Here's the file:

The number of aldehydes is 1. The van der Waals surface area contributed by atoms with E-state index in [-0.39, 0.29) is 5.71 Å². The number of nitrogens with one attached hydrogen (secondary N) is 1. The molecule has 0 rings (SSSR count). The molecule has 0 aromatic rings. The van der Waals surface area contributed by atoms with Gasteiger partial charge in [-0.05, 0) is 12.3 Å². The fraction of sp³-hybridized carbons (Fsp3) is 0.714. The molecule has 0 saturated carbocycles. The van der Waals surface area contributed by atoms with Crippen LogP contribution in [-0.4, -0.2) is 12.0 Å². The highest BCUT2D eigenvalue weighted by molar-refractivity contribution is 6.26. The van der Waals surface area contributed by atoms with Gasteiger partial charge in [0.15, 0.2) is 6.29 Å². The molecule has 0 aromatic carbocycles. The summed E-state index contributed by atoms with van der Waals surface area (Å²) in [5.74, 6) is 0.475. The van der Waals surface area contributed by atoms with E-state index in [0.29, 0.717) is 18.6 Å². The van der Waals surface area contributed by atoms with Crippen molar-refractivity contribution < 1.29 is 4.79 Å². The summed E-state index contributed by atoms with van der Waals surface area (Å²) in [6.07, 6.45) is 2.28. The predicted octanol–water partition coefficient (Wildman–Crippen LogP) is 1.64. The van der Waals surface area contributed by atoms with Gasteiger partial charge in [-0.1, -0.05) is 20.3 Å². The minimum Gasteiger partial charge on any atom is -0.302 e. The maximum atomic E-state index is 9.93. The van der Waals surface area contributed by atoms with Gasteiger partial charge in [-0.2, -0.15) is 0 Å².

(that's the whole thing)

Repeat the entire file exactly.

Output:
The number of aldehydes is 1. The van der Waals surface area contributed by atoms with E-state index in [-0.39, 0.29) is 5.71 Å². The number of nitrogens with one attached hydrogen (secondary N) is 1. The molecule has 0 rings (SSSR count). The molecule has 0 aromatic rings. The van der Waals surface area contributed by atoms with Gasteiger partial charge in [-0.05, 0) is 12.3 Å². The fraction of sp³-hybridized carbons (Fsp3) is 0.714. The molecule has 0 saturated carbocycles. The van der Waals surface area contributed by atoms with Crippen LogP contribution in [-0.4, -0.2) is 12.0 Å². The highest BCUT2D eigenvalue weighted by molar-refractivity contribution is 6.26. The van der Waals surface area contributed by atoms with Gasteiger partial charge in [0.15, 0.2) is 6.29 Å². The molecule has 0 aromatic carbocycles. The summed E-state index contributed by atoms with van der Waals surface area (Å²) in [5.74, 6) is 0.475. The van der Waals surface area contributed by atoms with E-state index in [0.29, 0.717) is 18.6 Å². The van der Waals surface area contributed by atoms with Crippen molar-refractivity contribution < 1.29 is 4.79 Å². The summed E-state index contributed by atoms with van der Waals surface area (Å²) in [6.07, 6.45) is 2.28. The predicted octanol–water partition coefficient (Wildman–Crippen LogP) is 1.64. The van der Waals surface area contributed by atoms with Gasteiger partial charge in [-0.1, -0.05) is 20.3 Å². The minimum Gasteiger partial charge on any atom is -0.302 e. The maximum atomic E-state index is 9.93. The van der Waals surface area contributed by atoms with Gasteiger partial charge in [-0.2, -0.15) is 0 Å².